It is clear that the disparities in diabetes prevalence, care, and management can be explained in part by of a number of social determinants of health, many of which are influenced by systemic racism. Every person with diabetes faces health barriers. But for many, the color of their skin can make successful diabetes management even more difficult and sometimes impossible. Every person with diabetes should have access to diabetes care, medication, and technology, and to living a healthy life with diabetes.

What Can We, as a Society, Do to Reduce These Disparities?

It will take extensive, collaborative, and creative work to address these disparities. We can begin by educating ourselves and others. Some good first steps include learning about the challenges faced by people of color with diabetes, about the people working to address these issues already, and about the ways to get involved. Check out some of our other articles on these subjects:

At diaTribe, we want to acknowledge the people and the organizations at the local, state, and national levels who are already doing the work needed to effectively tackle the health inequalities that lead to higher rates of diabetes and less favorable outcomes among people of color. In addition to those whose jobs focus on addressing health disparities, there are other ways for people to be involved in promoting health equity. Here are some ideas to consider:

No matter what skills or resources you may have, determine how your expertise might be of benefit – particularly if you are in the health field where you can address systemic racism and health disparities. The more we learn about how the social determinants of health and racism in healthcare contribute to a person’s risk for diabetes and influence their diabetes management, the better prepared we’ll be to knock down barriers to quality care.

We acknowledge that every person should have the resources to manage their diabetes and, in the case of type 2 diabetes, to prevent it. All people, and especially people in positions of privilege, have a responsibility to help break down barriers to equal care for underserved communities. As people with diabetes and their allies, we have to do the work – and build upon the work already being done – to address racial health disparities and create more equitable and inclusive healthcare for people of color – in fact, for all of us.

Source: diabetesdaily.com

CGMs to “Hack” Your Blood Sugar? People with Diabetes Speak Up

It’s becoming more and more common: whether in a coffee shop in Silicon Valley or in a weightlifting gym in Boulder, Colorado, people without diabetes are using continuous glucose monitors (CGMs) to “hack” their blood sugars, lose weight, and hone their diets accordingly. This article will explore the use of CGMs in the non-diabetic population, what the backlash from the diabetes community has been, and what the call to action should be.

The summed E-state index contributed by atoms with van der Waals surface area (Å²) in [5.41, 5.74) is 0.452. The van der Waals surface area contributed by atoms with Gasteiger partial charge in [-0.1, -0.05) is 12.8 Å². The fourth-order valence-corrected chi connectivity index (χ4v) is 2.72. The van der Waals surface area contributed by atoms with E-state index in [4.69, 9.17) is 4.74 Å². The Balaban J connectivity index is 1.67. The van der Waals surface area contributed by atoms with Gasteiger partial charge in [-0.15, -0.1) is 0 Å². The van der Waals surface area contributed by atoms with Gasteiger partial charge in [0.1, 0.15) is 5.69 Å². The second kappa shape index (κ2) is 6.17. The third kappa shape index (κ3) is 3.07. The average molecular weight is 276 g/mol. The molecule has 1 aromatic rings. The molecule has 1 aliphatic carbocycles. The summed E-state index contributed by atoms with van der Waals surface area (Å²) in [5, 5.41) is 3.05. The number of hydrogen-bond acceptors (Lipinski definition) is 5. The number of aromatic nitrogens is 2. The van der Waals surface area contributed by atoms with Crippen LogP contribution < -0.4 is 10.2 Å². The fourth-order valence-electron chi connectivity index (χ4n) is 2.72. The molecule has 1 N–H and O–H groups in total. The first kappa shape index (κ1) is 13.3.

CGMs for More Than Just Diabetes Management?

According to one website that promotes the use of CGMs in a non-diabetic population,

“ Wearing a CGM can facilitate the effort for someone who wants to hack their diet, blood sugar control, and overall health. This technology can go beyond a single blood sugar reading that a blood glucose meter provides. A CGM can provide real-time insight on whether blood sugar is trending up or down.”

What may seem like an innocuous accessory for the upper-class elite has many people with diabetes enraged. CGMs are crucial in providing regular, near-constant blood glucose readings to track time spent in range (TIR), identifying patterns in blood sugars, and anticipating both low and high levels.

The Original Purpose of a Continuous Glucose Monitor

For people with diabetes, they are life-saving, and more and more often are being coupled with insulin pumps that will then increase or suspend insulin according to the blood sugar that a CGM reads. It almost entirely eliminates the need for manual finger testing and has proven to help lower HbA1c levels, reduce dangerous low blood sugars, increase time in range, prevent unnecessary emergency room (ER) visits, and save the health care system money and save many lives. It has quickly become a necessity for tight diabetes management in recent years for many people.

For something so seemingly necessary for most people with diabetes, it clearly isn’t seen that way by industry: 16 states, including California (the most populous), do not have Medicaid coverage for continuous glucose monitors at all. And while most private health insurance plans (and even Medicare) now cover CGMs, affording one without health insurance is nearly impossible: the most popular CGM and the one that most commonly connects with insulin pumps, the Dexcom CGM, costs thousands of dollars out of pocket per month without insurance.

So when someone with diabetes, who is already struggling to afford their insulin, goes to the local coffee shop and overhears two dudes from Crossfit comparing their (perfect) blood sugar readings on their respective CGMs over their non-fat decaf lattes, the inequity of the situation can be enough to make your skin crawl.

Clair from Illinois says,